There is lively interest in defining “category-specific” areas in the object processing regions of inferior temporal (IT) cortex, in both humans and monkeys. In such higher-order areas of the ventral visual pathway, discrete clusters of neurons reportedly respond selectively to specific categories of complex images such as faces –, places ,, body parts ,, tools , animals , word forms , and perhaps even chairs . However, in the campaign to map the category-specific regions of visual cortex, it is sometimes overlooked that stimuli of a common category often also share lower-level visual cues. Correspondingly, many cells in IT cortex are selective for specific lower-level properties, including surface curvature ,, Fourier descriptor shapes , simple geometry ,, non-accidental features (geons) , diagnostic features , color , and/or retinotopic location . Thus, a hypothetical group of IT cells that responds robustly to a specific lower-level visual feature may also be interpreted as having a category-selective response—to the extent that these lower-level features are common to images from that category. For instance, functional magnetic resonance imaging (fMRI) studies have shown large-scale shape , and eccentricity , maps in human and macaque temporal cortex, which coincide with category-selective areas (e.g., face-selective patches). In fact, a recent theory suggests that overlapping continuous maps of simple features give rise to discrete modules that are selective for complex stimuli .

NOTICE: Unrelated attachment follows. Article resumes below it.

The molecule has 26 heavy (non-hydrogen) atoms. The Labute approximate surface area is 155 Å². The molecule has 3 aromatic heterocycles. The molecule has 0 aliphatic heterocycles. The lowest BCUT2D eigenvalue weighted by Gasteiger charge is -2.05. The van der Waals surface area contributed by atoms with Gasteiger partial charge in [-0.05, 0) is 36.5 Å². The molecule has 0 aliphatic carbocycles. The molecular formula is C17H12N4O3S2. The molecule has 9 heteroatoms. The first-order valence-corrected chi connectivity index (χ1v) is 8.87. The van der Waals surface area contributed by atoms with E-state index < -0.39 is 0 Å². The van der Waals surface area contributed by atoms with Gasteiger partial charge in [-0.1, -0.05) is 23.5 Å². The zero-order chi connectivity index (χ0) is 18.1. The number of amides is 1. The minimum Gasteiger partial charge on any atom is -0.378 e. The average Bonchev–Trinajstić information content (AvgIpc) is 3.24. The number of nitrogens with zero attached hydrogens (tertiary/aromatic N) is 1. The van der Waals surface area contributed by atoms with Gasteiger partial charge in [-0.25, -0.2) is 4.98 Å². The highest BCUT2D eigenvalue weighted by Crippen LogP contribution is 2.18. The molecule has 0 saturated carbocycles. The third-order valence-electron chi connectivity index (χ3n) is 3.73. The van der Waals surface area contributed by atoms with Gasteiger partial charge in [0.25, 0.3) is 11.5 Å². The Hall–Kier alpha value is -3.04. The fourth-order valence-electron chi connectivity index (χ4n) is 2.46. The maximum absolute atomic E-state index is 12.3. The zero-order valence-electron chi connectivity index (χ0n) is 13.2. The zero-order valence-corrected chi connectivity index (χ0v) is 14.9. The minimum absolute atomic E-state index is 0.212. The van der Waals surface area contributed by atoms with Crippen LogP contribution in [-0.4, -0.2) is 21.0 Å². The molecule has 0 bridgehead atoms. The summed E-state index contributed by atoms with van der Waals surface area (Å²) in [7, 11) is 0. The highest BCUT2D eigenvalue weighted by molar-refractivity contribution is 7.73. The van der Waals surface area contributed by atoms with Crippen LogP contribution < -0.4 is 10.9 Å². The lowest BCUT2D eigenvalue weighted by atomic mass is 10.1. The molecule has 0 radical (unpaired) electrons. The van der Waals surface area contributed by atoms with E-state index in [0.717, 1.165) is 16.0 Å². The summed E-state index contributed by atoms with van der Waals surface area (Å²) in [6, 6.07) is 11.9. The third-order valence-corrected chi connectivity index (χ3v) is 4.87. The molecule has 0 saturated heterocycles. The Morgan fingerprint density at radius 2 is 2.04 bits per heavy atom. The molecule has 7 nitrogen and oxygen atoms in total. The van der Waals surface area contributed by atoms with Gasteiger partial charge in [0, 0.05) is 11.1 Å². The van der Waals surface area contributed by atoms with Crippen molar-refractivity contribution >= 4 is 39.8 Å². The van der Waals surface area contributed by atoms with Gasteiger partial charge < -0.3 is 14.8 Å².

Here we demonstrate such a coincidence between a lower-level feature-selective map and category selectivity, in a prominent region of IT cortex known as the parahippocampal place area (PPA). Previously it has been reported that PPA responds more to images of “places” (or “scenes”) than to images from certain other object categories ,. However, place images encompass a virtually infinite range of possible visual stimuli: how could such a wide range of stimuli be coded in visual cortex? Similarly, how can “placeness” be quantified, to enable experimental study? Here we found that a simpler, lower-level feature selectivity contributes strongly to the higher-level place-selective response in PPA. This feature selectivity enhances the visual borders and edges of surrounding landmarks, which is useful in brain processing of places, scenes, and higher-order processes such as navigation.
The first sign of this lower-level selectivity arose serendipitously, when we were testing fMRI responses to very simple geometrical shapes including cubes and spheres. Figure 1 shows the cortical response to a cube relative to a sphere, when both stimuli were closely matched along lower-level dimensions other than shape. Surprisingly, we found that the cube activated PPA robustly and selectively—unlike the response in other visual areas (e.g., the adjacent, face-selective fusiform face area [FFA]).